Fans of Berkshire Hathaway CEO Warren Buffett eagerly await the last Saturday in February for his annual letter to shareholders to be posted. As usual, this year’s letter contained both timely commentary and timeless investment wisdom, delivered with wit, simplicity and humility (berkshirehathaway.com/letters/2015ltr.pdf).
I recently wrote of the “bull market” for apocalyptic forecasts, featuring market pundits competing in a high-stakes arms race to call the next market meltdown. Similarly, Buffett noted in this election year, “candidates can’t stop speaking about our country’s problems (which, of course, only they can solve).” Further, “as a result of this negative drumbeat, many Americans now believe that their children will not live as well as they themselves do.”
“That view is dead wrong: The babies being born in America today are the luckiest crop in history,” Buffett wrote. “America’s economic magic remains alive and well. Today’s politicians need not shed tears for tomorrow’s children.”
Politicians also should learn from Buffett’s refreshing willingness to humbly admit mistakes, without sugarcoating. He admitted to “serious mistakes I made in my job of capital allocation.” Further, “we are now paying the price for my misjudgments” and “I will commit more errors; you can count on that.”
Shortly after his letter was published, Buffett appeared in an interview on CNBC (cnbc.com/2016/02/29/cnbc-transcript-of-warren– buffett-on-squawk-box.html).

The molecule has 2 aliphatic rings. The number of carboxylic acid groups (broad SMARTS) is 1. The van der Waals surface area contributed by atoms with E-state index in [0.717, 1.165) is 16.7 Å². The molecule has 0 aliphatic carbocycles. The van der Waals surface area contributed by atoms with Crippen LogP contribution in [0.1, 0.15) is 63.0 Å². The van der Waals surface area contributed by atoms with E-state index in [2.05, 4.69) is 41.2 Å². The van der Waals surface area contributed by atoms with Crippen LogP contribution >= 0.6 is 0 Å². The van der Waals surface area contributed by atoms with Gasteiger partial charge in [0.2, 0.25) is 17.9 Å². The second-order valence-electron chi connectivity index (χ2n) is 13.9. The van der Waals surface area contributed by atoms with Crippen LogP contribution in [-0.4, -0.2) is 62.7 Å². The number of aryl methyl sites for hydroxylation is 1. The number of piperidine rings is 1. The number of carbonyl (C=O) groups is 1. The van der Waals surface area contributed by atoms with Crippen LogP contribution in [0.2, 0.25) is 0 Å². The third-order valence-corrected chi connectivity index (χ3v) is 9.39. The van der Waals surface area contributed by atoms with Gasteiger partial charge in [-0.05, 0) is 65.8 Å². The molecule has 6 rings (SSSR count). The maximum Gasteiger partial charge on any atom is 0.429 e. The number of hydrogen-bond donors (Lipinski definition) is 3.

Buffett’s investment mantra has always been: “Be fearful when others are greedy, and be greedy when others are fearful.” As a net buyer of stocks since he was 11 years old, when stocks go down, he views it as good news — no different than when hamburgers or Coca-Cola or anything else he buys all the time goes on sale.
Think of buying a stock as if you’re buying the entire company (which Berkshire often does). A successful long-term investor tries to buy when the stock price reflects a significant discount to the company’s intrinsic value. While stock prices can swing wildly, company values are generally more stable. That’s why Buffett believes a “stock going down is a good thing, unless the company itself is losing value.”
Declines in short-term price quotations shouldn’t really concern investors but can cause people to do things they wouldn’t otherwise. He says if you’re considering buying a farm, you shouldn’t be looking at the next six months and trying to decide whether now is the time to buy. “Look at what the asset is likely to produce over time and what you have to pay for it,” he said. “If you can buy it cheaper, so much the better. For people to try and time stocks is crazy.”
Buffett noted some of his biggest winners initially went down in price, with Berkshire itself going down 50 percent three different times during his 51 years in control. He said, “you can’t predict what stocks will do, in the short-run, but you can predict that American business will do well, over time.” Therefore, “a great strategy is just to buy stocks consistently and not worry too much about whether they go up or down in any given month or year.”
“For 240 years it’s been a terrible mistake to bet against America, and now is no time to start. America’s golden goose of commerce and innovation will continue to lay more and larger eggs,” he said. “America’s never been greater.”
Mickey Kim is the chief operating officer and chief compliance officer for Columbus-based investment adviser Kirr Marbach & Co. Kim also writes for the Indianapolis Business Journal. He can be reached at 812-376-9444 or email@example.com.